Augusta County farm pivots business model to hold steady through pandemic

Published: Oct. 30, 2020 at 4:51 PM EDT
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AUGUSTA COUNTY, Va. (WHSV) — After processing plants closed and demand increased in grocery stores due to the pandemic, America’s meat industry is said to be improving.

When restaurants shut down due to COVID-19, Autumn Olive Farms lost 75 percent of their business.

“That pipeline was intact after years of work to get that, and so the clock was ticking,” Clay Trainum with Autumn Olive Farms said.

They quickly pivoted to be able to cut and package their product to be able to sell to individual consumers.

“Additional storage capacity, freezer capacity, learn to cut and package, and do weights and portions and case ready, that was all new for us,” Trainum said.

Trainum said creating an online store to sell Autumn Olive Farms products has kept business steady.

“Many people were excited they could actually get that individually and purchase the product and begin to fix it themselves,” Trainum said.

They were also able to partner with wholesale resellers.

“Deliver directly to people’s door, so that convenience and safety component was very valuable, and now we’re adding online shipping as well so we can reach beyond this region,” Trainum said.

He said fortunately, the meat processer they use has remained open through the pandemic.

“We’ve stockpiled and tried to build up our inventory in the event that they were closed, or key people got sick,” Trainum said.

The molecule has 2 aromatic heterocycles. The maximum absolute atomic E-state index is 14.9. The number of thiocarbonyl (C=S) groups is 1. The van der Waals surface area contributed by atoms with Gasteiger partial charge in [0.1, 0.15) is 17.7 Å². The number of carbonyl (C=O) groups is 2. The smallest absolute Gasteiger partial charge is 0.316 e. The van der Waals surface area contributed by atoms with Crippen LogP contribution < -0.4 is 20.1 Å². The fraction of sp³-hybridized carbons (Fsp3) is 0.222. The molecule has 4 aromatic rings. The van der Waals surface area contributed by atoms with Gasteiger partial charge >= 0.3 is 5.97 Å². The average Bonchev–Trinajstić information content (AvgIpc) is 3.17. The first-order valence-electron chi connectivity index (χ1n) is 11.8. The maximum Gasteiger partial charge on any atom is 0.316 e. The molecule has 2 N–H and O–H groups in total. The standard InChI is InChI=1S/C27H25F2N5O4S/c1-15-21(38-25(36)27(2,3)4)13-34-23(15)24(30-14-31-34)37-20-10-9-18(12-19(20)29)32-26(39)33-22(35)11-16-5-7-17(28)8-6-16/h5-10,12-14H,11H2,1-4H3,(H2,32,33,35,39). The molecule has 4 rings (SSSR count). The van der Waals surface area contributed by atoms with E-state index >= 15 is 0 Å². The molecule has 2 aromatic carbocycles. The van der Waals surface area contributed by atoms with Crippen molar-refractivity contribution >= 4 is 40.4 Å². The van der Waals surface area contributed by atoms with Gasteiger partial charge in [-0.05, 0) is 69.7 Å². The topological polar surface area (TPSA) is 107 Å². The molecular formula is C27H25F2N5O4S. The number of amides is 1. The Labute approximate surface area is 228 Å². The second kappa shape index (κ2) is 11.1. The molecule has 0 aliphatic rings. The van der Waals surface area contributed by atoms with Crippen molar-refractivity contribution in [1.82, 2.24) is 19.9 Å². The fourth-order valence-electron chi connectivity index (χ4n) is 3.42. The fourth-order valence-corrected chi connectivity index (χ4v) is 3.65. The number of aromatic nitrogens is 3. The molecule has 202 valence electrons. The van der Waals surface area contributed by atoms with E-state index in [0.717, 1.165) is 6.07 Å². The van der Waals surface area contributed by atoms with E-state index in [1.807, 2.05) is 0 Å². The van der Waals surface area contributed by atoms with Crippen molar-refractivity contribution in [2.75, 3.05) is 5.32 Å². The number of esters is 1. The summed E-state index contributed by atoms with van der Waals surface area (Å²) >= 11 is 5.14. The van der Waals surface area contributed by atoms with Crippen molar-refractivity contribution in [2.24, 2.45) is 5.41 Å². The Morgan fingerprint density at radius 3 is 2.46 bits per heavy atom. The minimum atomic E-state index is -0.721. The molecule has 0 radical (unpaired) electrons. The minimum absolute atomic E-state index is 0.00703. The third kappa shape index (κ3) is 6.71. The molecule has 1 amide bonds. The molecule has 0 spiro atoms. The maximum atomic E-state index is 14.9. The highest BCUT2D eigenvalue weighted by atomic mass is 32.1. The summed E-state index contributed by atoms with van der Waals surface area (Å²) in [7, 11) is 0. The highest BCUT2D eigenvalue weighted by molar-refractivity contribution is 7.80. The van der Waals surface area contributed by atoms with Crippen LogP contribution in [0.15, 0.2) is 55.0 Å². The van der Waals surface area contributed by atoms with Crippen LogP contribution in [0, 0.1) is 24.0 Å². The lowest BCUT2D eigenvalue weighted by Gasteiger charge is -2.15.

Despite some of the initial challenges of building a whole new model, Trainum says they hope and plan to come out of the pandemic in a better place than before.

“We’ve really added an additional leg to our stool we’re more stable than we were before because we’re not completely dependent on restaurant sales. We have individual sales, we have wholesale resellers, we also have restaurant and butcher sales,” Trainum said.

While it may be hard to predict what will come tomorrow, Trainum said they will continue raising more pigs.

“We’re breeding, we’re having a lot of piglets right now, and all of that was decided four months ago for product availability to people in eight or nine months from now,” Trainum said.

He said because people need to eat and want to eat healthy, Autumn Olive Farms will be there to provide.

“We’re full-on. This is what we do. This is our livelihood, so we’ll continue on the best we can,” Trainum said.

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